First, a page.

Originally appeared on Role/Reboot. Republished here with permission.
I threw away all my underwear today. Scratch that. Today, I threw away all of my underwear that would be classified as “lacy little things,” “thongs,” or, in Victoria’s Secret parlance, “cheekies.” Scratchy, itchy, barely-there? It had to go.
I have never lived alone, but in two weeks I will be moving into my first solo apartment. I will be sans-roommate, single girl-ing all up in this city; I am woman, hear me roar! Among the many horrid chores of moving, there is one beacon of joy: the Great Purge. I am a packrat by nature — note every 5K bib I’ve preserved, the melted plastic cup twisted by a deck fire, the tile from the floor of a hostel in San Juan — but moving is the kick in the butt I need to separate what I hoard sentimentally (all of the above) and what I hoard lazily.
The underwear is lazy. No pair has been purchased in the last four years. No pair has been worn more than five times. No pair brings a smile to my face or a steamy memory to the forefront of my mind. The truth, quite simply, is that I hate them all. About a hundred bucks and eight ounces of lace and elastic are now buried by garbage and I feel fantastic. Keep reading »
I think we can all agree that the society’s issues with weight and body image have reached rock, rock, rock bottom when women are purposefully ingesting tapeworms to shed pounds. An Iowa woman had to seek medical attention last week after purchasing a LIVE tapeworm off the internet and swallowing it. She was advised to get on anti-worm medication as soon as possible to avoid illness or possible death. The woman’s lapse in judgment prompted the Iowa Department of Public Health to issue a statement warning against using tapeworms as weight-loss aids. Keep reading »
One of my clearest memories is of sitting in a diner with my mom and a family friend when I was a kid. I’d just ordered a chocolate milkshake (a treat since my mother only kept fruit pops in the house) when the friend pointed to a fat woman sitting at the counter nearby. In my memory, the woman’s bottom was so large the stool looked too small for her, and her bright, pink top showed off every roll.
“Be careful,” the family friend said, gesturing toward the woman.
In hindsight, I’m horrified at this memory. The woman, who was already brave enough to wear an eye-catching top, had to have heard our friend implying that her body was disgusting. But for my grade-school self, this just inspired feelings of shame and defiance. I wanted to enjoy my treat in peace for once, rather than be reminded yet again how I already had trouble finding clothes that fit. Keep reading »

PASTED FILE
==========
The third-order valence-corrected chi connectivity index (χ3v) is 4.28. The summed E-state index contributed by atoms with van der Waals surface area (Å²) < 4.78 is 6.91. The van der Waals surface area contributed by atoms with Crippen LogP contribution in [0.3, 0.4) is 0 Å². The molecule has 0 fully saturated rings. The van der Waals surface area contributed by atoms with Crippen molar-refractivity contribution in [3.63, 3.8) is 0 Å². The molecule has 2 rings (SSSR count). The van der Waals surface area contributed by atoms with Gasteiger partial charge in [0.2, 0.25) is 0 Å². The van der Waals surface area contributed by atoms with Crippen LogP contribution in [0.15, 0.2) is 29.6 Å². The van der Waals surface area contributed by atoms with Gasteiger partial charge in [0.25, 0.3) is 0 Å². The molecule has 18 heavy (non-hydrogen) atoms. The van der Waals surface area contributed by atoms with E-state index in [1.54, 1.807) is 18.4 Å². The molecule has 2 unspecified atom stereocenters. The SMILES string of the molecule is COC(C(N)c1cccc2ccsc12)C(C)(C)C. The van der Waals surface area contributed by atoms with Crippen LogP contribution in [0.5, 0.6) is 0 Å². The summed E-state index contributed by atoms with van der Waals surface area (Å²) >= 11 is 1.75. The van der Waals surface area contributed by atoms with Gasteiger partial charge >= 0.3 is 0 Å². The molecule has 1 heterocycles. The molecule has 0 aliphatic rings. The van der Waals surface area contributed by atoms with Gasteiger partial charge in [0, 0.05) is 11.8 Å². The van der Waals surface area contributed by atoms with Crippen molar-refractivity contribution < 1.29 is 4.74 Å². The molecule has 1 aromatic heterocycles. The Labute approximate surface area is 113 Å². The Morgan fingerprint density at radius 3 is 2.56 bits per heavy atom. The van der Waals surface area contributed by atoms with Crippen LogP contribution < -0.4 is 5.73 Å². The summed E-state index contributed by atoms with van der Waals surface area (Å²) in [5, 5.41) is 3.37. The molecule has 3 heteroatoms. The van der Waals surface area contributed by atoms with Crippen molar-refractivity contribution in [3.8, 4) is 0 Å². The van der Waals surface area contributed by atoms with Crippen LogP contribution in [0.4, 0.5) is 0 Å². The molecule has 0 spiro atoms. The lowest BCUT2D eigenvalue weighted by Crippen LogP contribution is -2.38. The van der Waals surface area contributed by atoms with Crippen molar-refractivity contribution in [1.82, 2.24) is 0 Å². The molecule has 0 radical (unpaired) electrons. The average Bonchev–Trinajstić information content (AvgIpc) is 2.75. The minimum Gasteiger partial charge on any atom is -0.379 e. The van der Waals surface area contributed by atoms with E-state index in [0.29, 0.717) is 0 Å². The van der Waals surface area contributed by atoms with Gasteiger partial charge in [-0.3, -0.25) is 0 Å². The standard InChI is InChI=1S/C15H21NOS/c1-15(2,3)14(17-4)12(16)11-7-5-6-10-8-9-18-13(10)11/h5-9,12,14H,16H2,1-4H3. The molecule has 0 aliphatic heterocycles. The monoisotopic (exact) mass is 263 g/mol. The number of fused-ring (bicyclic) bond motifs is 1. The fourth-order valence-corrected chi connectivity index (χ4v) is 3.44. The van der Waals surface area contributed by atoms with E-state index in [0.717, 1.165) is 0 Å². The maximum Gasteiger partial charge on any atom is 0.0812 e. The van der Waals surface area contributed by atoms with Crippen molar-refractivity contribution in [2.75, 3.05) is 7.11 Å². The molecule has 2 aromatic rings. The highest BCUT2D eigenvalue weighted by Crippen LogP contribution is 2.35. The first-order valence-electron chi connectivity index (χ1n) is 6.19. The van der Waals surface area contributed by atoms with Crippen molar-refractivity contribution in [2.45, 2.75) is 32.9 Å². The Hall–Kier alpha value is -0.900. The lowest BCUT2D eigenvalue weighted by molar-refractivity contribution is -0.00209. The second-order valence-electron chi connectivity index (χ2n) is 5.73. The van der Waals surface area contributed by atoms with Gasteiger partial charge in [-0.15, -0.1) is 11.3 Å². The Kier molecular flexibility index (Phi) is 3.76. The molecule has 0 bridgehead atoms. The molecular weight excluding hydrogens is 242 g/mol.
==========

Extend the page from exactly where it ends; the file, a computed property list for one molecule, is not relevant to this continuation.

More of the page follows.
Although Abercrombie & Fitch has been hit hard with criticism for not carrying larger sizes in stores, they’re far from the only company ignoring the plus-size customer base. We already knew anything over size 10 is considered “plus size” at Forever 21. Now, according to Huffington Post, Lululemon Athletica, a Canadian clothing company that focuses on yoga and running attire, also is biased against customers who require larger sizes.
As company that sells athletic gear, Lululemon wants to portray an image of health and wellness. How healthy a person is, however, is not to be confused with how skinny a person is. This is where Lululemon goes wrong.
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When it comes to judging — or rather, assessing — the appearance, weight, and other such physical attributes of People That Are Not Me, I am forgiving to the point that someone close to me refers to me (endearingly? maybe? I hope?) as “Shallow Hal” (post-hypnotherapeutic incantation, obviously). It’s not that I can’t see it, I just don’t care; what you look like means absolutely nothing to me. I tend to see a person with a personality, rather than a body with a face. And yet, when it comes to myself, I am cruel as can be. I say things to and about myself so callous and demeaning, I literally would not say them to my worst enemy. Look, I don’t even have a worst enemy, but in the event that I did, I would not be even half as mean to them as I am to myself. Body Dysmorphic Disorder: I got it on lock. Comedian Annie Lederman (who, by the way, looks really familiar, and I’m not sure if it’s because I ran into her at a party or something or because she bears a striking resemblance to Emily VanCamp, nor will I ever know, but we do have one mutual friend on Facebook) did an uncanny job of capturing the dichotomy between what you see when you look at me, which is an average, acceptably attractive human female, and what I see when I look in the mirror, which is Danny Devito. ACCURATE. [Annie Lederman via Huffington Post]
This weekend, 27-year-old Nick Gilronan won the title of “Smallest Penis In Brooklyn” and the $200 prize that came along with it. But don’t be feeling bad for this single UPS store Assistant Manager (who models and acts on the side and technically lives in Queens) for being a “grower, not shower” — not only is he not embarrassed of his manhood, he’s proud as hell of his junk. He’s using his pageant win to speak out about the important of having a good body image. Here’s what he had to say on the matter in an interview with Gothamist:
“The size of a man’s penis does not matter for who he is as a person or in a relationship. Same thing with breast size. We’re all made in different shapes and sizes, but the media puts pressure on people to look a certain way. Most people do not look that way. Some people let that false sense of body image upset them and they shouldn’t be upset at all. Even worse, some people use those false standards and judge other people. It’s disconcerting… My advice for [less endowed men] is don’t worry about things you cannot control. All that does is waste time. Always move forward and do the best you can.”
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